Oil and Gas Division > Case Studies > KEMA (GAS-UNIE) NL

Lagrangian modelling of black powder transport and removal in gas pipelines


Overview: The control of particlate flows is of great practical importance in the gas processing sector. The formation and accumulation of black powder in pipelines, for example, may be very harmful for hydrocarbon transportation installations, e.g. valves and metering installations. In general, solid particles affect the flow performance of gas pipelines and may lead to severe corrosion and degradation of the pipe integrity. Similarly, promising oil extraction techniques such as hydraulic fracturing involve transporting sand, into rock fractures to keep them open and facilitate oil flow.

The challenge: Gas processing and transport operators are indeed heavily investing in computer-based predictive strategies to anticipate hypothetical black-powder slug formation and develop fast and efficient removal techniques to operate in time. Of interest is to determine the effects of varying different operational parameters on the critical mass flow rate of gas that can evacuate a bed of particles to avoid slug formation, and wash out the pipes.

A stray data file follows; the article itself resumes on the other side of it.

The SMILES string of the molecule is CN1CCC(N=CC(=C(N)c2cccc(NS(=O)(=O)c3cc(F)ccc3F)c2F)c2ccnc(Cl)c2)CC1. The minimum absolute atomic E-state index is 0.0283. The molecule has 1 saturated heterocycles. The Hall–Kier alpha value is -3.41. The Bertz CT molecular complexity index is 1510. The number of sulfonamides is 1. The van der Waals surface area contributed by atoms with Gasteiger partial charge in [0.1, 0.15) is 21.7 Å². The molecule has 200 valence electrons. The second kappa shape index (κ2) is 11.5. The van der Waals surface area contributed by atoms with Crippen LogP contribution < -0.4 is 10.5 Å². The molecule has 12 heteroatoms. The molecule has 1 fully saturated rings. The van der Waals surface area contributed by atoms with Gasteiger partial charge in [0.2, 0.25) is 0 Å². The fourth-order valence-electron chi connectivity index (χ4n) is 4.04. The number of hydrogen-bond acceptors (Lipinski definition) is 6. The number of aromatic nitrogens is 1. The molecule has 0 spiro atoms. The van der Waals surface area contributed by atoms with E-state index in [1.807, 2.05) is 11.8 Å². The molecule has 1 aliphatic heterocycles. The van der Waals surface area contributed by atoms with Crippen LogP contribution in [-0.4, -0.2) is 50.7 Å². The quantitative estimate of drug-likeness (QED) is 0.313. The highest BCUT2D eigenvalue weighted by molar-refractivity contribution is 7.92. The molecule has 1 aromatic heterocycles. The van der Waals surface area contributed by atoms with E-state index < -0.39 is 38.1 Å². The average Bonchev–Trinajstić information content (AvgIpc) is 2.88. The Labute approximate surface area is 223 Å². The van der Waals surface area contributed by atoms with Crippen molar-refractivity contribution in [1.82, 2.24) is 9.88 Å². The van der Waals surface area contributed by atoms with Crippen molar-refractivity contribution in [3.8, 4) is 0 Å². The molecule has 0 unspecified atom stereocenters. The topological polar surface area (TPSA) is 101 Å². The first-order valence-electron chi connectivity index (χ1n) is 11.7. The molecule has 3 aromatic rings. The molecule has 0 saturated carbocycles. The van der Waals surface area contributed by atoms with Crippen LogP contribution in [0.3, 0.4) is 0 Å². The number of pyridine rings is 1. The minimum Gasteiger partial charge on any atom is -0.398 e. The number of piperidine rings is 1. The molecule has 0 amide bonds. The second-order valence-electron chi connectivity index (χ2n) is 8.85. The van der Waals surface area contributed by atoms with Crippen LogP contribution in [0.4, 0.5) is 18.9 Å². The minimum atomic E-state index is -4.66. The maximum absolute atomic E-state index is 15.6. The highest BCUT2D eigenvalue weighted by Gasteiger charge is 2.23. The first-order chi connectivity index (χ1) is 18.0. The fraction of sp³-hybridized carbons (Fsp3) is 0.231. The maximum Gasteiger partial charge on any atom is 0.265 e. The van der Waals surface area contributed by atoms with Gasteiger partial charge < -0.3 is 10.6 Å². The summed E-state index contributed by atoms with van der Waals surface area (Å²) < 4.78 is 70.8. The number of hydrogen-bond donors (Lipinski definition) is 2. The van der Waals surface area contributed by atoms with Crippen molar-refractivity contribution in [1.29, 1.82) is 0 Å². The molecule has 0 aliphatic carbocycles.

TransAT Solution: Because of the strong interactions between the fluid carrier phase and the solid particles, be it black powder or sand, advanced numerical methods are often needed for this class of flows: Lagrangian particle tracking including four-way coupling instead of average Euler-Euler formulations, Large-Eddy Simulation (LES) or V-LES instead of RANS, and transient rather than steady-state simulations. The models should account for the complete physical mechanisms in play, including particle-fluid/turbulence interactions, particle-wall-particle interactions, particle settling and packing, concentration effects, agglomeration, etc. All model ingredients are present in TransAT 5.1.1.

InfoExpert: Contact our expert

Dr Mathieu Labois
ASCOMP Switzerland
Tel. + 41-44-445-4072